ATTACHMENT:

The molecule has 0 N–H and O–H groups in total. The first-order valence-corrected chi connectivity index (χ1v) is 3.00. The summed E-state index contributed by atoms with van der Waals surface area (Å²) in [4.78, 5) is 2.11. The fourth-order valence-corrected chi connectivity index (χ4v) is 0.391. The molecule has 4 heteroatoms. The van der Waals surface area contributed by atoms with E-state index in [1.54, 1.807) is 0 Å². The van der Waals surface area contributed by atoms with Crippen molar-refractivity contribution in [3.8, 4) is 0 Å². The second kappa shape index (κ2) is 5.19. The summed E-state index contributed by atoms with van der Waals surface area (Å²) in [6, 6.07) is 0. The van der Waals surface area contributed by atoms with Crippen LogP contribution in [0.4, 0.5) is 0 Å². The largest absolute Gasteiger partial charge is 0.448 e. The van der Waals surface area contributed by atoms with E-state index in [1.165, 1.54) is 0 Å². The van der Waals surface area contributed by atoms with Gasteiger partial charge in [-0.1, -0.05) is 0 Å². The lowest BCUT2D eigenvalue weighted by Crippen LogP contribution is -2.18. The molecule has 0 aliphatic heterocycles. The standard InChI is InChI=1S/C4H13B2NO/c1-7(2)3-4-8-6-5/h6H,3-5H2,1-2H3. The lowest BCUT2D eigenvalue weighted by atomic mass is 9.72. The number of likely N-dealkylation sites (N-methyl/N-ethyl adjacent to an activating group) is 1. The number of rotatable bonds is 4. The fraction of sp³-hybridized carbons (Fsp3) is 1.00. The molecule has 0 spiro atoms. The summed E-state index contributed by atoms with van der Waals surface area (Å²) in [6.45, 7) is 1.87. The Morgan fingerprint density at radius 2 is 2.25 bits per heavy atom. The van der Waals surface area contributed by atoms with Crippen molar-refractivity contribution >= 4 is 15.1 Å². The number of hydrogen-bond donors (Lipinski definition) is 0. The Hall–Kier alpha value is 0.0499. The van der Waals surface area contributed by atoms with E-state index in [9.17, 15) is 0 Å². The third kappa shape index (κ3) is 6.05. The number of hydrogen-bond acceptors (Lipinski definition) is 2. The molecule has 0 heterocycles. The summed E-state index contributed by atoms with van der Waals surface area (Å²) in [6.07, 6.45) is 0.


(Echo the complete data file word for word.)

The molecule has 0 N–H and O–H groups in total. The first-order valence-corrected chi connectivity index (χ1v) is 3.00. The summed E-state index contributed by atoms with van der Waals surface area (Å²) in [4.78, 5) is 2.11. The fourth-order valence-corrected chi connectivity index (χ4v) is 0.391. The molecule has 4 heteroatoms. The van der Waals surface area contributed by atoms with E-state index in [1.54, 1.807) is 0 Å². The van der Waals surface area contributed by atoms with Crippen molar-refractivity contribution in [3.8, 4) is 0 Å². The second kappa shape index (κ2) is 5.19. The summed E-state index contributed by atoms with van der Waals surface area (Å²) in [6, 6.07) is 0. The van der Waals surface area contributed by atoms with Crippen LogP contribution in [0.4, 0.5) is 0 Å². The largest absolute Gasteiger partial charge is 0.448 e. The van der Waals surface area contributed by atoms with E-state index in [1.165, 1.54) is 0 Å². The van der Waals surface area contributed by atoms with Gasteiger partial charge in [-0.1, -0.05) is 0 Å². The lowest BCUT2D eigenvalue weighted by Crippen LogP contribution is -2.18. The molecule has 0 aliphatic heterocycles. The standard InChI is InChI=1S/C4H13B2NO/c1-7(2)3-4-8-6-5/h6H,3-5H2,1-2H3. The lowest BCUT2D eigenvalue weighted by atomic mass is 9.72. The number of likely N-dealkylation sites (N-methyl/N-ethyl adjacent to an activating group) is 1. The number of rotatable bonds is 4. The fraction of sp³-hybridized carbons (Fsp3) is 1.00. The molecule has 0 spiro atoms. The summed E-state index contributed by atoms with van der Waals surface area (Å²) in [6.45, 7) is 1.87. The Morgan fingerprint density at radius 2 is 2.25 bits per heavy atom. The van der Waals surface area contributed by atoms with Crippen molar-refractivity contribution >= 4 is 15.1 Å². The number of hydrogen-bond donors (Lipinski definition) is 0. The Hall–Kier alpha value is 0.0499. The van der Waals surface area contributed by atoms with E-state index in [9.17, 15) is 0 Å². The third kappa shape index (κ3) is 6.05. The number of hydrogen-bond acceptors (Lipinski definition) is 2. The molecule has 0 heterocycles. The summed E-state index contributed by atoms with van der Waals surface area (Å²) in [6.07, 6.45) is 0.